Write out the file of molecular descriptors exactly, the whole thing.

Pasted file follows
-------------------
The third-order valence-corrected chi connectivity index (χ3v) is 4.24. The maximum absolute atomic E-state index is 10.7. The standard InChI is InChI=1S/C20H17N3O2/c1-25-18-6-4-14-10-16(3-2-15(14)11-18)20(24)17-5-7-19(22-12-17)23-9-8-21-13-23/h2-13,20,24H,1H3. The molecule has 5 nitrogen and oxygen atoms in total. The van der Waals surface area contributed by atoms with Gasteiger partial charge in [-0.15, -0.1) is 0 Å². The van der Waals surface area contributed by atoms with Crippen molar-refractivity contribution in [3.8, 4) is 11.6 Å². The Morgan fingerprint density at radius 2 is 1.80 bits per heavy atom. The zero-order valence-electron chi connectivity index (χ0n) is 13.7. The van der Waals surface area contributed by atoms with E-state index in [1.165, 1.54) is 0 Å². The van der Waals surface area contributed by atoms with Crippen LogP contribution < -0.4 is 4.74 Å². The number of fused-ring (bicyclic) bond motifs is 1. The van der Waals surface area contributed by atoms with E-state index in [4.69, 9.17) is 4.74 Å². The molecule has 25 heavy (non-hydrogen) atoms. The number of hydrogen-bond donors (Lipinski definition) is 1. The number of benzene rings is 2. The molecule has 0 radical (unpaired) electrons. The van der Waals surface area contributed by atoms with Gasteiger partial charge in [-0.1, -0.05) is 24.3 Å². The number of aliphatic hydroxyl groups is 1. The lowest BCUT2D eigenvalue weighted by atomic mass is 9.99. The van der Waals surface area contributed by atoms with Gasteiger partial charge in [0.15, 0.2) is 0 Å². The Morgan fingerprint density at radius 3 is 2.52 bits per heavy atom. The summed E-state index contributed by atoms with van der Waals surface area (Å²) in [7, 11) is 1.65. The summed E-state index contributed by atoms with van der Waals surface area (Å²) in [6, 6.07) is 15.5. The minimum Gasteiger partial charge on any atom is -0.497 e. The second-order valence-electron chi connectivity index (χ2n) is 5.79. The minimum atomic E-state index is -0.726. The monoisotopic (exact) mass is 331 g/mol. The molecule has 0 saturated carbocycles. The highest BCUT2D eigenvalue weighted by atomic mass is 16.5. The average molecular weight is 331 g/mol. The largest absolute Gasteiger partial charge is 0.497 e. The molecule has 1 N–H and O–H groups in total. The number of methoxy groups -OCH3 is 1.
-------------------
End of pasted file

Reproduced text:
The third-order valence-corrected chi connectivity index (χ3v) is 4.24. The maximum absolute atomic E-state index is 10.7. The standard InChI is InChI=1S/C20H17N3O2/c1-25-18-6-4-14-10-16(3-2-15(14)11-18)20(24)17-5-7-19(22-12-17)23-9-8-21-13-23/h2-13,20,24H,1H3. The molecule has 5 nitrogen and oxygen atoms in total. The van der Waals surface area contributed by atoms with Gasteiger partial charge in [-0.15, -0.1) is 0 Å². The van der Waals surface area contributed by atoms with Crippen molar-refractivity contribution in [3.8, 4) is 11.6 Å². The Morgan fingerprint density at radius 2 is 1.80 bits per heavy atom. The zero-order valence-electron chi connectivity index (χ0n) is 13.7. The van der Waals surface area contributed by atoms with E-state index in [1.165, 1.54) is 0 Å². The van der Waals surface area contributed by atoms with Crippen LogP contribution < -0.4 is 4.74 Å². The number of fused-ring (bicyclic) bond motifs is 1. The van der Waals surface area contributed by atoms with E-state index in [4.69, 9.17) is 4.74 Å². The molecule has 25 heavy (non-hydrogen) atoms. The number of hydrogen-bond donors (Lipinski definition) is 1. The number of benzene rings is 2. The molecule has 0 radical (unpaired) electrons. The van der Waals surface area contributed by atoms with Gasteiger partial charge in [-0.1, -0.05) is 24.3 Å². The number of aliphatic hydroxyl groups is 1. The lowest BCUT2D eigenvalue weighted by atomic mass is 9.99. The van der Waals surface area contributed by atoms with Gasteiger partial charge in [0.15, 0.2) is 0 Å². The Morgan fingerprint density at radius 3 is 2.52 bits per heavy atom. The summed E-state index contributed by atoms with van der Waals surface area (Å²) in [7, 11) is 1.65. The summed E-state index contributed by atoms with van der Waals surface area (Å²) in [6, 6.07) is 15.5. The minimum Gasteiger partial charge on any atom is -0.497 e. The second-order valence-electron chi connectivity index (χ2n) is 5.79. The minimum atomic E-state index is -0.726. The monoisotopic (exact) mass is 331 g/mol. The molecule has 0 saturated carbocycles. The highest BCUT2D eigenvalue weighted by atomic mass is 16.5. The average molecular weight is 331 g/mol. The largest absolute Gasteiger partial charge is 0.497 e. The molecule has 1 N–H and O–H groups in total. The number of methoxy groups -OCH3 is 1.